The gravity and concerns over the way an elephant walks
Elephants are famous for their trunks, marveled at for their brains, and killed for their tusks. These exotic bits of anatomy are very deserving of the attention, but some researchers are looking closer at some more pedestrian body parts as well, namely elephants’ feet. They’re not much to look at, but the feet that carry up to 13,000 pounds around the African savanna are surely worthy of some respect, and possibly even concern. Two studies have been looking into just how specialized elephant feet are, and how they best function in their environment.
Where’s the weight?
The first study looked at how elephants carry their weight. Five African bush elephants (Loxodonta africana) were trained to walk across pressure-sensitive platforms, which could then measure how the huge animals’ weight was distributed with each step. They found that elephants effectively walk on their toes, putting most of the pressure from each step on the outside of their front feet, and very little weight on their heels. When walking on hard surfaces, like concrete slabs often found in enclosures for captive elephants, this likely leads to foot problems over time. It appears that an elephant’s feet expect a softer surface to dig into with each step, since that weight is so focused in front.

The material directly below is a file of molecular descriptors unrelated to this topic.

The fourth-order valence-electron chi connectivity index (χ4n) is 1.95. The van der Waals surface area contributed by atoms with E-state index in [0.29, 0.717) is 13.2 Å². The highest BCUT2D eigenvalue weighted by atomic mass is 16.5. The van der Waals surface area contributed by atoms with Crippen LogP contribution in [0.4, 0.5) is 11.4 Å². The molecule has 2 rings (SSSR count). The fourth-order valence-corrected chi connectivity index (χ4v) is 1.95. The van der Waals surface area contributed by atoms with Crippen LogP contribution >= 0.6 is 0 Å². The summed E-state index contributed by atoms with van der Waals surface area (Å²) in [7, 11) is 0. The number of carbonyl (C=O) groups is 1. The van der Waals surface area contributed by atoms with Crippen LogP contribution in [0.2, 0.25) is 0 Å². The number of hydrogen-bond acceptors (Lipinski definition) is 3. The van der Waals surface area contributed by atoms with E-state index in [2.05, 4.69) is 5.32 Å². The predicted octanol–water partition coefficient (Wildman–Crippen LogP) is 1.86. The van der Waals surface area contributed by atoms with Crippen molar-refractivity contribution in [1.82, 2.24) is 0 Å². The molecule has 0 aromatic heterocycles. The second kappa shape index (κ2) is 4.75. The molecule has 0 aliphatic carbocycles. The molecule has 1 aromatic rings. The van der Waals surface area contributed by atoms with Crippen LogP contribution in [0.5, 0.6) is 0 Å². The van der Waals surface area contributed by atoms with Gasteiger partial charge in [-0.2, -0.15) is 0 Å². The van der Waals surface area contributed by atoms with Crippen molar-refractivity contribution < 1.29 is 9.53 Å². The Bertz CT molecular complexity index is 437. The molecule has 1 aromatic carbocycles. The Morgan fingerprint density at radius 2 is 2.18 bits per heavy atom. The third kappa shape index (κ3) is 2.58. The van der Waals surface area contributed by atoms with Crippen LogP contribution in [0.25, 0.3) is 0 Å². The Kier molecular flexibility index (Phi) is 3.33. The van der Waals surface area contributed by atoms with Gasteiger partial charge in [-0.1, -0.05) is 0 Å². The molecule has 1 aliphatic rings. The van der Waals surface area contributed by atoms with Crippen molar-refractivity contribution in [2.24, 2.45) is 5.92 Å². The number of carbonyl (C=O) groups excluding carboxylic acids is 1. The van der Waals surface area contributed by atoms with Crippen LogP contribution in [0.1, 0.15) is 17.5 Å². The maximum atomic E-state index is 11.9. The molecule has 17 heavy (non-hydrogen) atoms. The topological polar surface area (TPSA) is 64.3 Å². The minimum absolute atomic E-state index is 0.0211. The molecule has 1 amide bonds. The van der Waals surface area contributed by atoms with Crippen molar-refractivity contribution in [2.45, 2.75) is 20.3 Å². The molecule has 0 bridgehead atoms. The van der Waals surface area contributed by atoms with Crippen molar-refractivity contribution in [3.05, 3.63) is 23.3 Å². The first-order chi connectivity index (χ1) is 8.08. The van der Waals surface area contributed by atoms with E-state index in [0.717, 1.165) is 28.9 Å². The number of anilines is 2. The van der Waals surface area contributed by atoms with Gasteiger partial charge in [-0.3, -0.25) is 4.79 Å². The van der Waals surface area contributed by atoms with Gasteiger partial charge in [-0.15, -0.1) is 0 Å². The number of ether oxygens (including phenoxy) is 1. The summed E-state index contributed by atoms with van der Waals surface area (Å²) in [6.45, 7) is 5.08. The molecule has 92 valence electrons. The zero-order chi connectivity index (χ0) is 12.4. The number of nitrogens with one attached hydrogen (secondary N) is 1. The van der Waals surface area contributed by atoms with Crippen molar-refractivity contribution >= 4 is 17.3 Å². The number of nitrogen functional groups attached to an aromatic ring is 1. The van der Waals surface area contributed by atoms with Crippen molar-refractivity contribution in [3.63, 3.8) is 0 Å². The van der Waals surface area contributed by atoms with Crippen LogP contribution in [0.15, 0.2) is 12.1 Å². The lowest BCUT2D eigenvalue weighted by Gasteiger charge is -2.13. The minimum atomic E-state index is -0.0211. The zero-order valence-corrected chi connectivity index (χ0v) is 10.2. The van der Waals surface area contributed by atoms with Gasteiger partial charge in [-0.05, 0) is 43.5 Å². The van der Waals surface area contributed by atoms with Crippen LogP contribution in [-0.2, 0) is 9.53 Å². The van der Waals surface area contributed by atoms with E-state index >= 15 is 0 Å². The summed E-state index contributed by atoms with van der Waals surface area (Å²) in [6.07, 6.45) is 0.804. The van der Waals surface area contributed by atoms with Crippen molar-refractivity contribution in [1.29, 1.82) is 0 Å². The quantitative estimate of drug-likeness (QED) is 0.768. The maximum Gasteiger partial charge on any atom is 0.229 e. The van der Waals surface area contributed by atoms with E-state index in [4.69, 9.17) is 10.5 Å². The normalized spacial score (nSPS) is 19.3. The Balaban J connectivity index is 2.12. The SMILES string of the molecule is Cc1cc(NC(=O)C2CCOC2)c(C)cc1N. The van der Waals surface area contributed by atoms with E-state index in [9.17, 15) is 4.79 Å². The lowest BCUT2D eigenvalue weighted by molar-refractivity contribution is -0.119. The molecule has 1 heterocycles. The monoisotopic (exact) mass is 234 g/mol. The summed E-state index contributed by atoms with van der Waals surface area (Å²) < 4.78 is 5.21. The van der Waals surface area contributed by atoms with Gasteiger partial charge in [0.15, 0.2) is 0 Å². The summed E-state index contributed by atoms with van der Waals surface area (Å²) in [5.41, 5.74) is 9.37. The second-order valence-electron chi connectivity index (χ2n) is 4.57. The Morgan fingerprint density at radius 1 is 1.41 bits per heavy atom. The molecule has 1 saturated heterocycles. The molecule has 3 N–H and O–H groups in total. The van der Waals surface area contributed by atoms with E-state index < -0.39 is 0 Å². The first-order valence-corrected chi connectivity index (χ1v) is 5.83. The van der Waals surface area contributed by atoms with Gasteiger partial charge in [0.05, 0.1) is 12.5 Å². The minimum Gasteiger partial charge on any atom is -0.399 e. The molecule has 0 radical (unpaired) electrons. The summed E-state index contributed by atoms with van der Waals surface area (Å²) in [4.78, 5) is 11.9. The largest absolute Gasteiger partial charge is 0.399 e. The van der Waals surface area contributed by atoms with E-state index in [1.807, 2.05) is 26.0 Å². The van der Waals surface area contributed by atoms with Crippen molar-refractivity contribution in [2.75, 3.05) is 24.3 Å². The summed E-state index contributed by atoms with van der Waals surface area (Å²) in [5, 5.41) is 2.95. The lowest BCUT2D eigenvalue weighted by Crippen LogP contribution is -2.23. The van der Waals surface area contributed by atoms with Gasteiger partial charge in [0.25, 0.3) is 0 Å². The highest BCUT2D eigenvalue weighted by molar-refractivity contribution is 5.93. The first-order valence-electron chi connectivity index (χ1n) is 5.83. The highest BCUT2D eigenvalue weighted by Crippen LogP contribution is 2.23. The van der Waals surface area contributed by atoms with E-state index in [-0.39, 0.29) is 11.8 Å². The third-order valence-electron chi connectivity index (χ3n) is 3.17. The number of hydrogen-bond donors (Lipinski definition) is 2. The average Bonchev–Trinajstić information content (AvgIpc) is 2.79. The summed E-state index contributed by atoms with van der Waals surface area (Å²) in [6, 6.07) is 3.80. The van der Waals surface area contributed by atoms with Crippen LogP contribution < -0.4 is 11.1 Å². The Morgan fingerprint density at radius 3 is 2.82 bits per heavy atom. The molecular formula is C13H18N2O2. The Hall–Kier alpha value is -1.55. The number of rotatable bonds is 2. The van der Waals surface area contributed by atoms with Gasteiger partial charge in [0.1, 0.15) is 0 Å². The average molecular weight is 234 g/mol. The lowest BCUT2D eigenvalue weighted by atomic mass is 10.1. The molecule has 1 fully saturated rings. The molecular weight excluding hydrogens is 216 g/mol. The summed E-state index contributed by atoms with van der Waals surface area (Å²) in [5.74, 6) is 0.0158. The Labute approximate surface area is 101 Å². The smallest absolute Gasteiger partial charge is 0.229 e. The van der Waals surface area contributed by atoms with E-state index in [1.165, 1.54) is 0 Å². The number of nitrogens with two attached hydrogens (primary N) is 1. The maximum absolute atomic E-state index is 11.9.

Digging in the dirt
The evolution of an elephant’s gait is actually so significant that makes a difference to animals other than the elephant. Researchers in Uganda have been studying elephant footprints, which often sink into the softer mud and soil in elephants’ native stomping grounds (sorry!). These footprints are often deep enough to form tiny microhabitats, filling with enough water to house mosquito eggs, frog tadpoles, or up to 61 other small invertebrate species. Older footprints that filled with decomposing foliage were found to house the most biodiversity, while medium-aged prints had less.
Taken together, these studies show how megafauna like an elephant are very closely aligned to their natural habitats. Removing them may injure their bodies, plus leave a gap in their ecosystems that are nearly impossible to replace. Just like large animals help distribute seeds of the plants they eat, it seems that they literally help shape the lives of animals around them with each step they take.
Source: The Amazing Biodiversity within an Elephant's Footprint by John R. Platt, Extinction Countdown